Case #872

DATE: January 24, 2017
PARTIES: University of Toronto v. C.D. ("the Student")

Hearing Date(s): October 13, 2016

Panel Members:
William C. McDowell, Lawyer, Chair
Professor Maria Rozakis-Adcock, Faculty Panel Member
Ms. Amanda Nash, Student Panel Member

Ms. Lily Harmer, Assistant Discipline Counsel, Paliare Roland Barristers
Dr. Leanne Carroll, Course Instructor for FAH102H1-S (via Skype)
Ms. Heather Huckfield, Program Director, John H. Daniels Faculty of Architecture, Landscape and Design

In Attendance:
Ms. Krista Osbourne, Administrative Assistant, Appeals, Discipline and Faculty Grievances
Mr. Sean Lourim, Technology Assistant, Office of the Governing Council
Mr. Dave Vanderploeg, Audio Technician, Live Media

Not in Attendance:
The Student

Trial Division - s. B.i.1(d) of Code - plagiarism - student submitted essay worth 20% with substantial unattributed copying - student did not appear at hearing - proceeding in student's absence on basis of e-mail service - finding of guilt - zero on course, two year suspension, three year notation, publication of the decision with the name of the Student withheld

The Student was charged with plagiarism under s. B.i.1(d) of the Code, and in the alternative of academic dishonesty under s. B.i.3(b) of the Code. The Student submitted an essay in a course, worth 20% of the final grade, containing entire paragraphs unsourced from an on-online reference. The Student had received specific instruction about plagiarism and proper citation in the course and submitted a signed academic integrity checklist.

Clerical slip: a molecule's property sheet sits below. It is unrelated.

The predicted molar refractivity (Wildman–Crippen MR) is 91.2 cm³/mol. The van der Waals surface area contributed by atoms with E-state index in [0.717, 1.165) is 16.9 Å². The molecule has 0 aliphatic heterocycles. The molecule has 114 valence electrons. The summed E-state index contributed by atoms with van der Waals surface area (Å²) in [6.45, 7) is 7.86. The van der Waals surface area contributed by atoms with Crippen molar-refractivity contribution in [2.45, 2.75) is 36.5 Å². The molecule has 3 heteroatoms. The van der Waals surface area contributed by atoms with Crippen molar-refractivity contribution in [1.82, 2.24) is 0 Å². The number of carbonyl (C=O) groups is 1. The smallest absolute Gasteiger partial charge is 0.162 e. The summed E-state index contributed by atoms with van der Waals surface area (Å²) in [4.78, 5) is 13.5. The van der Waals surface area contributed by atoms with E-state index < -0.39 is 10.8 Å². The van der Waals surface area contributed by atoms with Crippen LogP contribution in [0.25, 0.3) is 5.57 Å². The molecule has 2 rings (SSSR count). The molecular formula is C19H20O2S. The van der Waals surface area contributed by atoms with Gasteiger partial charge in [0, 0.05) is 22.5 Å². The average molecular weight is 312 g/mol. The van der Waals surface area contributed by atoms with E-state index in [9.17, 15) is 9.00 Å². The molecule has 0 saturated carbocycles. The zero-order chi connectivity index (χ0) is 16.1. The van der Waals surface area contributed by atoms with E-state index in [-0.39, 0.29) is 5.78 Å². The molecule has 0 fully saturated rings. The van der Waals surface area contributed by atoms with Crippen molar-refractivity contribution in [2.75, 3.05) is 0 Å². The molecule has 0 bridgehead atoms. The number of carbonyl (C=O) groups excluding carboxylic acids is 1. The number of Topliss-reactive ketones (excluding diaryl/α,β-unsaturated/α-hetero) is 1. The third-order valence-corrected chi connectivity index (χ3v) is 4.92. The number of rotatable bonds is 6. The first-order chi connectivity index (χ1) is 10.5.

The Student did not appear at the hearing. The University had affidavit evidence showing that Student had been served the relevant notices by e-mail to their address. Following the University's Policy on Official Correspondence the Tribunal determined that this was satisfactory service and proceeded in the Student's absence. The Student was found guilty of the forgeries on the basis of testimony from the course instructor and a comparison of the essay and the on-line reference.

The University sought and obtained a mark of zero in the course, a two year suspension, a three year notation, and report of the decision to the Provost with the name of the Student withheld. The Tribunal found that this penalty met the goals of the sentencing factors used by the Tribunal (as enunciated in the Mr C case) and was well within the range of penalties imposed recently in similar matters.